By Gordon Adams
Everyone is talking about the proposal Senate Democrats are putting forward to avert a budget sequester on March 1. No text has been released yet, but this fact sheet makes it clear that this allegedly bold proposal is simply a duck. It avoids the key issues in sequestration — especially the need for discipline in the defense budget.
Apparently, the bill would change both revenue and spending plans to provide the $110 billion in budget savings the original sequester would impose this fiscal year were it to go into effect. Half of that amount would come from changes to the tax code — notably from adopting the so-called Buffett Rule, which would tax income in excess of $1 million at a rate of at least 30 percent.
The other half of the savings — $54 billion — would come from equal cuts to defense and non-defense agencies. That should mean $27 billion in defense savings this year. That would be a significant reduction, though less than the $42.5 billion cut the sequester would compel.
But, there is a dirty little secret in the bill: Neither the $27 billion in defense savings nor the $27 billion in non-defense savings would happen this fiscal year. Instead, the bill sneaks those reductions into future budgets, just delaying the pain. The defense budget would not be cut at all in 2013.
If you don’t believe me, read the language in the fact sheet (I italicized the key parts):
The American Family Economic Protection Act fully protects the Defense Department, like other Federal agencies, from sequestration until January 2, 2014. Throughout 2013, no sequester would be implemented, and the existing limits on security-related spending would continue to apply.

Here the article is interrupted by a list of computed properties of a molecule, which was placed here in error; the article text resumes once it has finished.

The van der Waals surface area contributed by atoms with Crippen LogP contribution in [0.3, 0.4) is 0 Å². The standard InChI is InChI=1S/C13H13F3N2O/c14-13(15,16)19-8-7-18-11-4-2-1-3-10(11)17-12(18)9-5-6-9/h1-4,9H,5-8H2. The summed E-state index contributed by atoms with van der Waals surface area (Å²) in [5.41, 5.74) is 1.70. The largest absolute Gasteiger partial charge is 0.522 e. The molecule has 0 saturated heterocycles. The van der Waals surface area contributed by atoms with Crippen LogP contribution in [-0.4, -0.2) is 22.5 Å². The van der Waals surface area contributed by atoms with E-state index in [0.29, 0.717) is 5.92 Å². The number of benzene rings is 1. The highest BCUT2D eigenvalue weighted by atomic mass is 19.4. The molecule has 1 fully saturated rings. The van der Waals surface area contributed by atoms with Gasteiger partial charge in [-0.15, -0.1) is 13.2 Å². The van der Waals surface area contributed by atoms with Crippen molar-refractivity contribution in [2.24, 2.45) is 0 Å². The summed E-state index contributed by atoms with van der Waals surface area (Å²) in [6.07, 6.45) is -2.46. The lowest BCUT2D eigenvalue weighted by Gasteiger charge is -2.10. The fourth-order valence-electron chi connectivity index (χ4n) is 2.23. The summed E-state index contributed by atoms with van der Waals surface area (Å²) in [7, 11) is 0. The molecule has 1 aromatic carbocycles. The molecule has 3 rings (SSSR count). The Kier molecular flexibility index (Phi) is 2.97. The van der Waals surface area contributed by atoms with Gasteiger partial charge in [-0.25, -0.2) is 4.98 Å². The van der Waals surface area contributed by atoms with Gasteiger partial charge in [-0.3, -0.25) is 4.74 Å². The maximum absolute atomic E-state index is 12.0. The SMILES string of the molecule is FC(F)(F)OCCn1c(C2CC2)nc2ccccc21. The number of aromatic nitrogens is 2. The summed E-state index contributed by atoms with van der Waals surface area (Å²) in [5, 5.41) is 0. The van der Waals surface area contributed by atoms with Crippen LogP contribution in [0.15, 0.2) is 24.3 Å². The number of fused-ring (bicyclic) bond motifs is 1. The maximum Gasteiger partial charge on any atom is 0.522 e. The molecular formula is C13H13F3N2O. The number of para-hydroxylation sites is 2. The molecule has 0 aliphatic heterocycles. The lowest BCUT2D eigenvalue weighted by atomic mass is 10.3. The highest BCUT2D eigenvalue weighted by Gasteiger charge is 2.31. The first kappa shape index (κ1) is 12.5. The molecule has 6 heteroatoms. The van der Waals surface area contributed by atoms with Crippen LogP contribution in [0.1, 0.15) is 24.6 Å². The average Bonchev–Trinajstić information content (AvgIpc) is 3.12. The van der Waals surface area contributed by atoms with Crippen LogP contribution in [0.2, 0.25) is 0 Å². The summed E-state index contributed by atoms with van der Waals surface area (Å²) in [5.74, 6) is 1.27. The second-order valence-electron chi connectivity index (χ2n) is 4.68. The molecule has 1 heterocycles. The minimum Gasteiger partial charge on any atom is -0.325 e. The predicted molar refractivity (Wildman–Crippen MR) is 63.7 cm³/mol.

Twenty-five percent of the overall costs of suspending sequestration would be offset by very modest reductions in the overall level of defense spending in the future. These reductions would total $27.5 billion, or 0.5 percent of defense spending between Fiscal Years 2013 and 2021. The reductions would not begin until Fiscal Year 2015, when the war in Afghanistan is expected to end.
The cuts would be spread out in relatively modest increments over 7 years, through Fiscal Year 2021, and would allow defense spending to increase by at least two percent in each of those years, even after the reduction. The reduction would be about $3 billion in Fiscal Years 2015 and 2016, and then would rise slowly to a high of about $5 billion in Fiscal Year 2021.
This is a pure, unadulterated duck on disciplining defense this year — a larger version of what Congress did last month, when it ostensibly cut defense $12 billion in FY 2013 as it deferred sequestration to March 1. In truth, it postponed $8 billion of that reduction into FY 2014. (And why would defense go up later on, according to the fact sheet? Because we have not yet cut defense. The Panetta projected budgets continue to grow; his “cuts” were from even higher projected growth.)
There is no running away from the reality that disciplining spending means actually, well, disciplining spending. And the Defense Department faces this kind of discipline this year. The Democratic proposal is going nowhere; it will not even pass the Senate. But it doesn’t confront the budgetary reality; it looks, walks, and quacks like a duck.